Wellington, Oct 13 NZPA - Bancorp Wealth Management has launched a Japan-registered fund specialising in New Zealand investment, after working on the project for more than two years.
The fund will allow Japanese investors to specifically invest in products and companies in this country.
In conjunction with Japanese securities company, Bansei Yamamaru Securities, the flagship Japan New Zealand Fund aimed to grow to $300 million (about 18.5 billion yen) within two years, Bancorp said today.
The Japan New Zealand Fund would provide good returns to Japanese investors and promised to increase investment in New Zealand and awareness generally of what this country had to offer, Mr Brownie said. The Japan fund would invest in Japanese-issued yen bonds, Japanese listed companies with interests or a bias to New Zealand, as well as New Zealand bonds, listed equities and private equity with a bias towards trade with Japan. The Japan New Zealand Fund was a unit trust, with the Japanese institutions participating in the offer including Sumitomo Trust and Banking, Mitsubishi UFG Financial Group and Bansei Asset Management.
Compare Credit Cards - Independent interest rate and fees comparisons for New Zealand banks.
I'm about to buy shares in Investors Bancorp (NASDAQ:ISBC), a soon-to-demutualize thrift that is undervalued. The business Investors Bancorp offers banking services in New Jersey, Philadelphia, and Long Island.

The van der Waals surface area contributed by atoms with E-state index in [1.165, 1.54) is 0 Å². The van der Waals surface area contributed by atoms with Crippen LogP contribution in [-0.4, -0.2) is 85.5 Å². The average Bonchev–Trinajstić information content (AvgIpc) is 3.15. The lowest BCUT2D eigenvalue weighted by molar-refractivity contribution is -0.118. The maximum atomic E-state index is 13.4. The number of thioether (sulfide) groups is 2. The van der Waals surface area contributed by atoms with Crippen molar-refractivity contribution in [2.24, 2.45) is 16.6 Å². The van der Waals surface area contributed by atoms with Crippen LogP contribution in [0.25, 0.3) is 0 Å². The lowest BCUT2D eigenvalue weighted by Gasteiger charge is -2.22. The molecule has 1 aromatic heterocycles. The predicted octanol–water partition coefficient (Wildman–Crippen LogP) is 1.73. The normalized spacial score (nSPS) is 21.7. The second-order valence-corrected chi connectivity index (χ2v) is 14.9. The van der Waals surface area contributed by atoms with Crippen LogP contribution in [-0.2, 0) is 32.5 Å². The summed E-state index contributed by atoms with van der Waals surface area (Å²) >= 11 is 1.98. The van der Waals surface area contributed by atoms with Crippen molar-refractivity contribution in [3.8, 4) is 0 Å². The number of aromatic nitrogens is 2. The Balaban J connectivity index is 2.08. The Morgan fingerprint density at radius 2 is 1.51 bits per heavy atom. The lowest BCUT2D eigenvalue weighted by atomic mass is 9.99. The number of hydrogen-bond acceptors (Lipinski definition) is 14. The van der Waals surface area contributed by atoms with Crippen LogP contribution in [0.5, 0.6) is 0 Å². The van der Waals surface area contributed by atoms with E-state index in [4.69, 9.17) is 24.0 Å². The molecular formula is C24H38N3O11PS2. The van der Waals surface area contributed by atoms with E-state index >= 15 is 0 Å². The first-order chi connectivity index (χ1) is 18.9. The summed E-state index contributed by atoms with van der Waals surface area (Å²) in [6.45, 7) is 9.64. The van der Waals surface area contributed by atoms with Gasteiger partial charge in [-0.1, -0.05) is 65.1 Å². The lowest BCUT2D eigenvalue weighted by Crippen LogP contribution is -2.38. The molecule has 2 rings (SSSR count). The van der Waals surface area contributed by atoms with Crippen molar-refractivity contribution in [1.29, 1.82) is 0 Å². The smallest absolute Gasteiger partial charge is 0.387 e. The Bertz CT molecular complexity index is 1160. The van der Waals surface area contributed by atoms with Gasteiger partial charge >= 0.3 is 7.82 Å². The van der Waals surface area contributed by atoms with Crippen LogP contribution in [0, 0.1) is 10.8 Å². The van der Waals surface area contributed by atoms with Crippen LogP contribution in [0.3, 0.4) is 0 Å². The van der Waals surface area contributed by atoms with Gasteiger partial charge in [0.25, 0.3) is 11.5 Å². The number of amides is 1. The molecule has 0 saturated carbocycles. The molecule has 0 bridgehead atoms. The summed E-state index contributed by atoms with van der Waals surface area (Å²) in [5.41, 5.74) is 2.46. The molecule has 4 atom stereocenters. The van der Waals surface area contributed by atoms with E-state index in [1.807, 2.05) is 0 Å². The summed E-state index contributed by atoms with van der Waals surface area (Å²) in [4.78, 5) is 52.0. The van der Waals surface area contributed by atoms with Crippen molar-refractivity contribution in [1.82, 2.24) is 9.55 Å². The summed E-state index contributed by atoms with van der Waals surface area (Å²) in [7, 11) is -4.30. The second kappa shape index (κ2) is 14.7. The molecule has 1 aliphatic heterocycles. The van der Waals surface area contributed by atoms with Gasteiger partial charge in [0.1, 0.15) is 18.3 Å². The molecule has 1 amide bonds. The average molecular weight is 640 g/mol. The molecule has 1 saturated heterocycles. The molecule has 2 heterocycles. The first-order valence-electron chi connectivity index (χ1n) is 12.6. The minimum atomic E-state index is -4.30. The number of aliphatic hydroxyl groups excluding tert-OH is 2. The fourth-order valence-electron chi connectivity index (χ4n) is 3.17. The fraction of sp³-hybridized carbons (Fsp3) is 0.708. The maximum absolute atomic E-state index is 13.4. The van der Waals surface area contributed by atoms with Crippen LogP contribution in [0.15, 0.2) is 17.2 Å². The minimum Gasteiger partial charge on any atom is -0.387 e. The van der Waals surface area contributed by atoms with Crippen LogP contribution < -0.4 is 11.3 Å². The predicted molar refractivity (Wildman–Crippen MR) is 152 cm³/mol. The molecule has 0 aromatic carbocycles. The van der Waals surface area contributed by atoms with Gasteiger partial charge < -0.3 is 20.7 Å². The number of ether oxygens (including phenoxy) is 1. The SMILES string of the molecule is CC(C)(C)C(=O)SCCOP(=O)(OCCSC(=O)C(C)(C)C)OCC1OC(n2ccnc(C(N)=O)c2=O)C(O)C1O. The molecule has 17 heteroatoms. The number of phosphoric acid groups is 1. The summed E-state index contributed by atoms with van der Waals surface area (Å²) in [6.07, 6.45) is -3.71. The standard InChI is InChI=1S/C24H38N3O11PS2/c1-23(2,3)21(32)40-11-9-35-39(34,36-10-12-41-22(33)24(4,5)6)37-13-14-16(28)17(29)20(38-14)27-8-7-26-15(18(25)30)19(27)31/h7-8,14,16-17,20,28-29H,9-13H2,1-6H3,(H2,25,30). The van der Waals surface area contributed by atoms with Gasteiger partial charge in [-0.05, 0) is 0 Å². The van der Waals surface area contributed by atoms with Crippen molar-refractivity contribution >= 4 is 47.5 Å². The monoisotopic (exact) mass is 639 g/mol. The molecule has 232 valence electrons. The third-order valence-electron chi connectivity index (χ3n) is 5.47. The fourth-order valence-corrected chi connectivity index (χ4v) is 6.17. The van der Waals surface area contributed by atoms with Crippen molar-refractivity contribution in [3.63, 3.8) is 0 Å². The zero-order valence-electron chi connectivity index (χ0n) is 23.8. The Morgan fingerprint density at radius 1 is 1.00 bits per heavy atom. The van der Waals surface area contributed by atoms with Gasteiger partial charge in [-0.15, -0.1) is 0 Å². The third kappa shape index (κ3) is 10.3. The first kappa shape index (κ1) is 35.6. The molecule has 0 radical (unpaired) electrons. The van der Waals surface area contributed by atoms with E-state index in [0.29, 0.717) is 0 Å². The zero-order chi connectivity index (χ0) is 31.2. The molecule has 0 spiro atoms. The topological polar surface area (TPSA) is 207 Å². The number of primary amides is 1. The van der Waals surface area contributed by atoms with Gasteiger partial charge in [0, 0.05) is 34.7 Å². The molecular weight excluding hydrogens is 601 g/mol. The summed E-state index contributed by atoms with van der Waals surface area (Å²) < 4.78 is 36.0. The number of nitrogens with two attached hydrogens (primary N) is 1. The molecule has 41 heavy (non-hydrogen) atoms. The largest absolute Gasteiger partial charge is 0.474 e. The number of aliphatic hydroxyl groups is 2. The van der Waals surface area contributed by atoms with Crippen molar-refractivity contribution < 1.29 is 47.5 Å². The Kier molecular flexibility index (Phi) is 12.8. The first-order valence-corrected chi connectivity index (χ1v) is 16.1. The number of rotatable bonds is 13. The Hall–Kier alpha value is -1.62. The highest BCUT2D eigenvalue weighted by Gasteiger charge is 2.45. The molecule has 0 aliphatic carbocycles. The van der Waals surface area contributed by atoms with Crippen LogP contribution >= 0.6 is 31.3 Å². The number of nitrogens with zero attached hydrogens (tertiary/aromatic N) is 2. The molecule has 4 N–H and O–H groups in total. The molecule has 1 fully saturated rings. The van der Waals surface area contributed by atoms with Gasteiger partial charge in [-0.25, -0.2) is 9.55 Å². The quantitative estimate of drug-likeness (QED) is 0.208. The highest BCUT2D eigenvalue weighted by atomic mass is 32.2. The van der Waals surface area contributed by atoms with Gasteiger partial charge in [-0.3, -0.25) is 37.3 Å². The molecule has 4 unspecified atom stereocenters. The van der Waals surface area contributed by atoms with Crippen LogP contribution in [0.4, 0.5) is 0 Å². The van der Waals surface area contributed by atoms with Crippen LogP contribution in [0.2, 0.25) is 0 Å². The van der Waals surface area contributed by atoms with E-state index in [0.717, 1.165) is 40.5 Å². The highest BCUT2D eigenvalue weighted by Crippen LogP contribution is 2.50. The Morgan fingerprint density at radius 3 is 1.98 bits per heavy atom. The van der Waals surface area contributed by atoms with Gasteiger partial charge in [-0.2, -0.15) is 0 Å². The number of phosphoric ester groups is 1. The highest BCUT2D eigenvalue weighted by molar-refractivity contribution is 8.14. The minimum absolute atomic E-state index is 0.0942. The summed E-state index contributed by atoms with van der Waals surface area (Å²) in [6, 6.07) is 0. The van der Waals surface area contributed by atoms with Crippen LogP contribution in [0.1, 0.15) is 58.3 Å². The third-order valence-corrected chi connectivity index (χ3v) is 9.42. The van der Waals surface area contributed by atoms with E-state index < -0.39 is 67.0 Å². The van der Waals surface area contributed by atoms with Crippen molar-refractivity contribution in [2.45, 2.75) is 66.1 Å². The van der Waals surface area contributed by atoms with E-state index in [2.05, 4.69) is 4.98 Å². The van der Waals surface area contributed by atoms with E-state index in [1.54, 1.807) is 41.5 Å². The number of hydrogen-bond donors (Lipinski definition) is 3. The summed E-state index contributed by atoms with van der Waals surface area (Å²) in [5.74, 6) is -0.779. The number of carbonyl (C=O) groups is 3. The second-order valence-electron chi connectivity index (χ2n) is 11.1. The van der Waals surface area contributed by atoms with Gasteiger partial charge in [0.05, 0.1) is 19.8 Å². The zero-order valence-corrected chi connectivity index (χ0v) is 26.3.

Investors Bancorp has already filed with the SEC on the projected pricing of its public offering of stock.
The bank will pay a dividend -- the amount not yet determined -- which will draw a certain investor class to the stock. Risks Investors Bancorp has made quite a few acquisitions since it first came public in 2005. The new slug of capital will make the bank's overall return on equity look miserable for a while. And like nearly all banks, Investors is exposed to rapid moves in interest rates, especially upward. Foolish bottom line In the next few days, my Special Situations portfolio will invest $500 in Investors Bancorp. Three more Foolish stock picksIt's no secret that investors tend to be impatient with the market, but the best investment strategy is to buy shares in solid businesses and keep them for the long term.
Jim is a special-situations investor focusing on transactional events (such as spinoffs, recapitalizations, or reorganizations, among others) that create advantageous stock mispricings. We were established in 1987 and have continued to grow our New Zealand and international reputation since then. While Investors Bancorp is still only a partially demutualized thrift (like TFS Financial today), it will soon become a fully public institution, like First Financial. While the pricing is not as cheap as some demutualizations, which frequently start off trading below tangible book value, the stock still looks like a value given Investors' strong operations, attractive location in New Jersey, and improving credit metrics.
After all, demutualizations often are priced at 75%-80% of tangible book, so investors may not be inclined to buy at a higher price. Even at 1.2 times tangible book, Investors Bancorp is hardly expensive for a profitable and well-performing bank. Just last year, it acquired Gateway Community Financial and Roma Financial, which ballooned Investors' assets.
The demutualization should allow the stock to trade significantly over book value as the bank puts all that new capital to work. After its 2005 IPO gave the bank a huge amount of capital to work with, Investors has consistently increased its return on equity, to 9.3% in 2013 -- a solid, if not spectacular, level.
And with that much cash, I won't be surprised to see Investors buy up some smaller rivals and expand its footprint.
We Fools may not all hold the same opinions, but we all believe that considering a diverse range of insights makes us better investors.
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